Products such as Caldera's industrial heat cell, which comprises recycled aluminium and volcanic rock and stores excess renewable energy as heat, and StorTera's single flow battery SLIQ, which refreshes the circulation fluid annually and is claimed to maintain over 90% efficiency for up to 20 years, are viable and exciting storage options. They also go some way to dealing with the stigma surrounding the flammability of Lithium-Ion Batteries (LIB) by avoiding combustion and using non-flammable liquids.

Having more renewables in the energy mix will increase the importance of energy storage and in turn the mining of precious metals and other materials. The conference covered the growing effort to manufacture recyclable materials that last longer than the current range of around 10 years, and storage solutions that avoid environmentally damaging mining.

However, many are exploring the possibility of co-locating battery storage with their generation projects to store excess energy generation, a development which looks set to be boosted by a reformed Contracts for Difference (CfD) scheme.

4. Heat boosted by new legislation

A key requirement for colder countries like Scotland to make the transition to net zero is heat storage, and heat networks were discussed as the most effective solution.

In a session titled "boldly going where no one has gone before", panellists discussed a range of measures to deliver a heat network vision for Scotland. Sarah-Jane McArthur, Partner at Brodies, provided the legal perspective and assessed whether we have the right policy and legal framework to deliver our heat network targets. The new authorisation regime for heat networks under the Energy Act 2023 aims to provide consumer protection, but time is required to shift public attitudes and increase consumer confidence. The panel debate also highlighted the importance of zoning and compulsory connections for successful heat network deployment as seen in Denmark.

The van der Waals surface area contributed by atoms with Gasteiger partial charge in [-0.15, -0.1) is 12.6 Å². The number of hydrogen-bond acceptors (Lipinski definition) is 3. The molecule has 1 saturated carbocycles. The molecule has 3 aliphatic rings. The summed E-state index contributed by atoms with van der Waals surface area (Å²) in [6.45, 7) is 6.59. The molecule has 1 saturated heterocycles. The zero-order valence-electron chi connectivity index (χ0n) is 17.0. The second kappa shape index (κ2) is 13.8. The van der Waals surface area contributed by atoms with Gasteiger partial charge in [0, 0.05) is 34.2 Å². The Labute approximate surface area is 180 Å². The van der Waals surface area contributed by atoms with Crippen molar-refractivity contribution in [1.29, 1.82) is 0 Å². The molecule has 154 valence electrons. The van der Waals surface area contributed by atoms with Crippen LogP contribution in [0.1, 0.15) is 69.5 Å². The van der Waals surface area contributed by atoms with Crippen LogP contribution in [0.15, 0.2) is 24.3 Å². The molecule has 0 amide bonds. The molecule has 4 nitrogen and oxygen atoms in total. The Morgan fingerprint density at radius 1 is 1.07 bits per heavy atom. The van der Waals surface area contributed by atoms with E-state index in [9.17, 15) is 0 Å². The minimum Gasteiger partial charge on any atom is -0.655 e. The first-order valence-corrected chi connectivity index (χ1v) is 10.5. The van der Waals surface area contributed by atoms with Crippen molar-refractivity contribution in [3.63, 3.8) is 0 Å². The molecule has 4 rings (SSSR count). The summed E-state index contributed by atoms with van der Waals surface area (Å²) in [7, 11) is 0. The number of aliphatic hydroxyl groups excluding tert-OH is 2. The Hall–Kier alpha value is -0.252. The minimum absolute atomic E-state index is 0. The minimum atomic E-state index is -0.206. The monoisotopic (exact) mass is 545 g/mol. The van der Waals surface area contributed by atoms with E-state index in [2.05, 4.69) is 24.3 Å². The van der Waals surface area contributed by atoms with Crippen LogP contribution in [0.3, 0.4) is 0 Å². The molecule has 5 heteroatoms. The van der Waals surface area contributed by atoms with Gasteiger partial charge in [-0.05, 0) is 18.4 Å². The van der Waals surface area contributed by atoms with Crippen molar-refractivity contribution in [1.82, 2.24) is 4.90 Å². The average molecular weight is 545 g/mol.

Heat network technology and solutions are rapidly developing and include extracting and storing geothermal heat from abandoned mine shafts in tunnels below cities for use during colder months.

The conference set out a people and skills-centric vision for future heat networks that encompassed collaboration and digitalisation as well as government and local authority support.

5. The need to upskill workforces for the green transition

A key challenge for the energy transition is the need for more talent to be trained and retrained in the energy sector to enable the UK to be at the forefront of this transformation.

Many companies are now working with universities and colleges to identify future talent. This was noted particularly by hydrogen speakers who emphasised the challenge by noting that, in relation to hydrogen, we do not yet know when or at what pace the hydrogen transition will occur, what type of skills will be required, or how many individuals will be needed (pointing to the fact that electrolysers run with very little human input).

If you would like to discuss any of the matters discussed in this article, please get in touch with Sarah-Jane McArthur, Keith Patterson or your usual Brodies contact.


Shumail Javed

Senior Solicitor

Anisah Ali

Trainee Solicitor

Cecilia Hunter


Clara Wilson

Trainee Solicitor

Robert Bough

Trainee Solicitor